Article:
When you say check your foreign credit history, did you provide them with a copy of it or expect them to be able to look into your credit history from here in the US. I had a similar problem trying to get a mortgage, I had to get official copies of my credit history from Australia myself. I know that in my case the places you go to get credit histories would not give out that information to a foreign bank, or at least that is what the bank said. If a bank with all it's facilities could not get a copy of a foreign credit history I imagine a landlord would have an even harder time.
posted by wwax at 7:09 AM on June 3


No, it's not.

In many cases, if a co-signer is unavailable, one can get into an apartment by putting up more of a security deposit, or agreeing to pay more rent.
posted by Ruthless Bunny at 7:17 AM on June 3 [1 favorite]


I can't speak to whether or not this particular instance was legal/illegal, as I am not a lawyer.

I am, however, a leasing agent at an apartment community, so I can speak a bit about my experience processing applications. It's very difficult to get an accurate credit and background check for people who have recently moved here, even if they have a US SSN (which is what we used to do our check, mainly) because it would of course only show any activity since that number was assigned. We also had some luck usig an outside company for international credit and background screenings, however they were expensive, took a long time and didn't seem to be very reliable (in fact, the reports had a disclaimer that basically said that they couldn't verify their own accuracy). We used a site called Info Cubic.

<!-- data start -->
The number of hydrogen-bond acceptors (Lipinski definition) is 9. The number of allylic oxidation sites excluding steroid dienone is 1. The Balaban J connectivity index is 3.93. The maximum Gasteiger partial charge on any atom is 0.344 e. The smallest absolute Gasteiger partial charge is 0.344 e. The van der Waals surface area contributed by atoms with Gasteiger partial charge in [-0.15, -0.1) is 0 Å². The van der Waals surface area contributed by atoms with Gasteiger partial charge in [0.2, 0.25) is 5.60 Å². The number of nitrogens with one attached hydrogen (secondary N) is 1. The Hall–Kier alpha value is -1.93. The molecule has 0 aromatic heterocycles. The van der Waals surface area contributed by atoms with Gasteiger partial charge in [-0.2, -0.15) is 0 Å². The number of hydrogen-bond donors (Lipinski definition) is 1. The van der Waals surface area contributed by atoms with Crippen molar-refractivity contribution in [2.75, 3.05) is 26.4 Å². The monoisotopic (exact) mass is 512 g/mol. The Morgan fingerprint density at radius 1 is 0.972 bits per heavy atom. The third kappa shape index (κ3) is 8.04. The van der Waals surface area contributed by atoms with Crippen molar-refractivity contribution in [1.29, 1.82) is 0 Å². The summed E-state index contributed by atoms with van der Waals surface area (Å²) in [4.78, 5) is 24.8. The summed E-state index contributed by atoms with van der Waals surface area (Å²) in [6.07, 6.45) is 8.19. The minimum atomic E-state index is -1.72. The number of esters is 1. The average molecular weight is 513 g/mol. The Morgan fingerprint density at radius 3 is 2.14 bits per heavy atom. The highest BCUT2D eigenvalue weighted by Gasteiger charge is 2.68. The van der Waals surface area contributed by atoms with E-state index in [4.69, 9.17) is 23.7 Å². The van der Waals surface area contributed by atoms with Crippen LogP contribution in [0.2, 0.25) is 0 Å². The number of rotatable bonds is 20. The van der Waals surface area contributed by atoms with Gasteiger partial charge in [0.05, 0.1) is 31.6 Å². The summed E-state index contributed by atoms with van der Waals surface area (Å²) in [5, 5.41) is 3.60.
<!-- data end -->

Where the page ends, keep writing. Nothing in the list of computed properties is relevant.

Policies vary from landlord to landlord regarding credit and background history, co-signors, the possibility of increased security deposit, etc. I think the thing is that since anyone applying for an apartment there need to go through the credit and background check, the landlord needs to make sure that EVERYONE gets a comparable and verifiable credit and background check and it can be tricky if they need to get that info from a foreign country.
posted by Shadow Boxer at 10:44 AM on June 3 [1 favorite]


Just FYI, once your brother has done this once (it sounds like he's already done it once?), you should have enough credit history and rental payment history built up after a year that, at the very least, it's much less likely you next landlord will require a co-signer.
posted by ldthomps at 1:27 PM on June 3


"The Fair Housing Act does not prohibit discrimination based on immigrant status. Certain local laws may do so. Citizenship is not a protected status."

That depends on how you parse "national origin." It would seem pretty plain text that discriminating against someone as an immigrant is discriminating against them for national origin. Unless you're parsing "immigrant status" to mean student visa versus green card, etc.
posted by klangklangston at 5:05 PM on June 3 [1 favorite]